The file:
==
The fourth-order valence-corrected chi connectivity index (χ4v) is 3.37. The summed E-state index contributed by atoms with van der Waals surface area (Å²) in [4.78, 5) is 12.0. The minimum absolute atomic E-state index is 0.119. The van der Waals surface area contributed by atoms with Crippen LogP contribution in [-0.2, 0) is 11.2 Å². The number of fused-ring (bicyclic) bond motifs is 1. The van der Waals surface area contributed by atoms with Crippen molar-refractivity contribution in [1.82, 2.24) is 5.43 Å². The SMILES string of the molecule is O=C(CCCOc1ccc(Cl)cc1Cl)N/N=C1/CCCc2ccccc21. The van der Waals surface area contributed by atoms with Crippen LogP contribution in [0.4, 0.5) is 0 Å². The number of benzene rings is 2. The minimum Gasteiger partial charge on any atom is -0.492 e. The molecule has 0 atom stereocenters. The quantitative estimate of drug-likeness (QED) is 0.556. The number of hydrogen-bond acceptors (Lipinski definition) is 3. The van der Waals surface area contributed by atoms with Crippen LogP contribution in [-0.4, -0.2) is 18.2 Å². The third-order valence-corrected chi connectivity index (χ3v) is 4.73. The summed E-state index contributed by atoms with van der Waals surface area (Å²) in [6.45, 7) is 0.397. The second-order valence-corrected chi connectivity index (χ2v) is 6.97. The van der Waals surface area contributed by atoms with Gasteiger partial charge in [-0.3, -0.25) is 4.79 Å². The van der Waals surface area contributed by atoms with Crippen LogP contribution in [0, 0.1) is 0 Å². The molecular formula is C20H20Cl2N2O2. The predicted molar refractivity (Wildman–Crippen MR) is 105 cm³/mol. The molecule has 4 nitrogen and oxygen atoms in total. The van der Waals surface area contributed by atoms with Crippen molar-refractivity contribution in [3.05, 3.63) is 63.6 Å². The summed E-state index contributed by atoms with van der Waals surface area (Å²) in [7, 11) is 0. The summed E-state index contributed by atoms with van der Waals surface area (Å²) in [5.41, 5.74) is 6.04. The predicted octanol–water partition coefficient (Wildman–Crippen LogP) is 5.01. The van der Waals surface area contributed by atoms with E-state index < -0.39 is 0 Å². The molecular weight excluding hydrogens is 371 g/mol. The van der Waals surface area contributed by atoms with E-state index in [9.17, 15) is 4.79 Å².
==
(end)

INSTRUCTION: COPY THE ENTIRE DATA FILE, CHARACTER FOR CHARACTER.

The fourth-order valence-corrected chi connectivity index (χ4v) is 3.37. The summed E-state index contributed by atoms with van der Waals surface area (Å²) in [4.78, 5) is 12.0. The minimum absolute atomic E-state index is 0.119. The van der Waals surface area contributed by atoms with Crippen LogP contribution in [-0.2, 0) is 11.2 Å². The number of fused-ring (bicyclic) bond motifs is 1. The van der Waals surface area contributed by atoms with Crippen molar-refractivity contribution in [1.82, 2.24) is 5.43 Å². The SMILES string of the molecule is O=C(CCCOc1ccc(Cl)cc1Cl)N/N=C1/CCCc2ccccc21. The van der Waals surface area contributed by atoms with Crippen LogP contribution in [0.4, 0.5) is 0 Å². The number of benzene rings is 2. The minimum Gasteiger partial charge on any atom is -0.492 e. The molecule has 0 atom stereocenters. The quantitative estimate of drug-likeness (QED) is 0.556. The number of hydrogen-bond acceptors (Lipinski definition) is 3. The van der Waals surface area contributed by atoms with Crippen LogP contribution in [-0.4, -0.2) is 18.2 Å². The third-order valence-corrected chi connectivity index (χ3v) is 4.73. The summed E-state index contributed by atoms with van der Waals surface area (Å²) in [6.45, 7) is 0.397. The second-order valence-corrected chi connectivity index (χ2v) is 6.97. The van der Waals surface area contributed by atoms with Gasteiger partial charge in [-0.3, -0.25) is 4.79 Å². The van der Waals surface area contributed by atoms with Crippen LogP contribution in [0, 0.1) is 0 Å². The molecular formula is C20H20Cl2N2O2. The predicted molar refractivity (Wildman–Crippen MR) is 105 cm³/mol. The molecule has 4 nitrogen and oxygen atoms in total. The van der Waals surface area contributed by atoms with Crippen molar-refractivity contribution in [3.05, 3.63) is 63.6 Å². The summed E-state index contributed by atoms with van der Waals surface area (Å²) in [7, 11) is 0. The summed E-state index contributed by atoms with van der Waals surface area (Å²) in [5.41, 5.74) is 6.04. The predicted octanol–water partition coefficient (Wildman–Crippen LogP) is 5.01. The van der Waals surface area contributed by atoms with E-state index < -0.39 is 0 Å². The molecular weight excluding hydrogens is 371 g/mol. The van der Waals surface area contributed by atoms with E-state index in [9.17, 15) is 4.79 Å².